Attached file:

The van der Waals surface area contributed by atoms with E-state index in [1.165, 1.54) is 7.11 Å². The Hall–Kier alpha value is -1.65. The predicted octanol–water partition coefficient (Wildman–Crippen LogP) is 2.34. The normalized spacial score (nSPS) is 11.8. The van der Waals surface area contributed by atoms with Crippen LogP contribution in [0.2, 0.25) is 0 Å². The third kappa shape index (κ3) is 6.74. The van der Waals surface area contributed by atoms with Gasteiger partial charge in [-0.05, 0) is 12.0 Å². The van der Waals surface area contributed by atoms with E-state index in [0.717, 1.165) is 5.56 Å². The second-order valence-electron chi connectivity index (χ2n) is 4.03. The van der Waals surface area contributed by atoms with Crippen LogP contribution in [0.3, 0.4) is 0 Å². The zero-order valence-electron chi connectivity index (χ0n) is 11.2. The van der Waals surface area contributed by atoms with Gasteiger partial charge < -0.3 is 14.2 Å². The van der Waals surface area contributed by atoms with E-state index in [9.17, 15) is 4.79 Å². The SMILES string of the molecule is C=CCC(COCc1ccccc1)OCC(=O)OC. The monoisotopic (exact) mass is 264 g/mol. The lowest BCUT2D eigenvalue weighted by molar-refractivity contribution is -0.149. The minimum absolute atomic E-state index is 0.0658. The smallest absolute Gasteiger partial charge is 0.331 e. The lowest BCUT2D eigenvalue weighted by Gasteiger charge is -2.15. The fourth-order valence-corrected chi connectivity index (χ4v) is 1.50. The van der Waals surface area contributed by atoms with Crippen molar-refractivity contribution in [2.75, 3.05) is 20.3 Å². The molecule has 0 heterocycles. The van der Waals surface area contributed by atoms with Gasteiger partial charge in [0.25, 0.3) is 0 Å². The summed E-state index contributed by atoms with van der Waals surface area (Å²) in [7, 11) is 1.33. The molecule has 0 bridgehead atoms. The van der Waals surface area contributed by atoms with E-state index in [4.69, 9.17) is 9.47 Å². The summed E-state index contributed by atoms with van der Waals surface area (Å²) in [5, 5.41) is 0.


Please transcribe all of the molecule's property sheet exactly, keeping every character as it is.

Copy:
The van der Waals surface area contributed by atoms with E-state index in [1.165, 1.54) is 7.11 Å². The Hall–Kier alpha value is -1.65. The predicted octanol–water partition coefficient (Wildman–Crippen LogP) is 2.34. The normalized spacial score (nSPS) is 11.8. The van der Waals surface area contributed by atoms with Crippen LogP contribution in [0.2, 0.25) is 0 Å². The third kappa shape index (κ3) is 6.74. The van der Waals surface area contributed by atoms with Gasteiger partial charge in [-0.05, 0) is 12.0 Å². The van der Waals surface area contributed by atoms with E-state index in [0.717, 1.165) is 5.56 Å². The second-order valence-electron chi connectivity index (χ2n) is 4.03. The van der Waals surface area contributed by atoms with Crippen LogP contribution in [0.3, 0.4) is 0 Å². The zero-order valence-electron chi connectivity index (χ0n) is 11.2. The van der Waals surface area contributed by atoms with Gasteiger partial charge < -0.3 is 14.2 Å². The van der Waals surface area contributed by atoms with E-state index in [9.17, 15) is 4.79 Å². The SMILES string of the molecule is C=CCC(COCc1ccccc1)OCC(=O)OC. The monoisotopic (exact) mass is 264 g/mol. The lowest BCUT2D eigenvalue weighted by molar-refractivity contribution is -0.149. The minimum absolute atomic E-state index is 0.0658. The smallest absolute Gasteiger partial charge is 0.331 e. The lowest BCUT2D eigenvalue weighted by Gasteiger charge is -2.15. The fourth-order valence-corrected chi connectivity index (χ4v) is 1.50. The van der Waals surface area contributed by atoms with Crippen molar-refractivity contribution in [2.75, 3.05) is 20.3 Å². The molecule has 0 heterocycles. The van der Waals surface area contributed by atoms with Gasteiger partial charge in [0.25, 0.3) is 0 Å². The summed E-state index contributed by atoms with van der Waals surface area (Å²) in [7, 11) is 1.33. The molecule has 0 bridgehead atoms. The van der Waals surface area contributed by atoms with E-state index in [4.69, 9.17) is 9.47 Å². The summed E-state index contributed by atoms with van der Waals surface area (Å²) in [5, 5.41) is 0.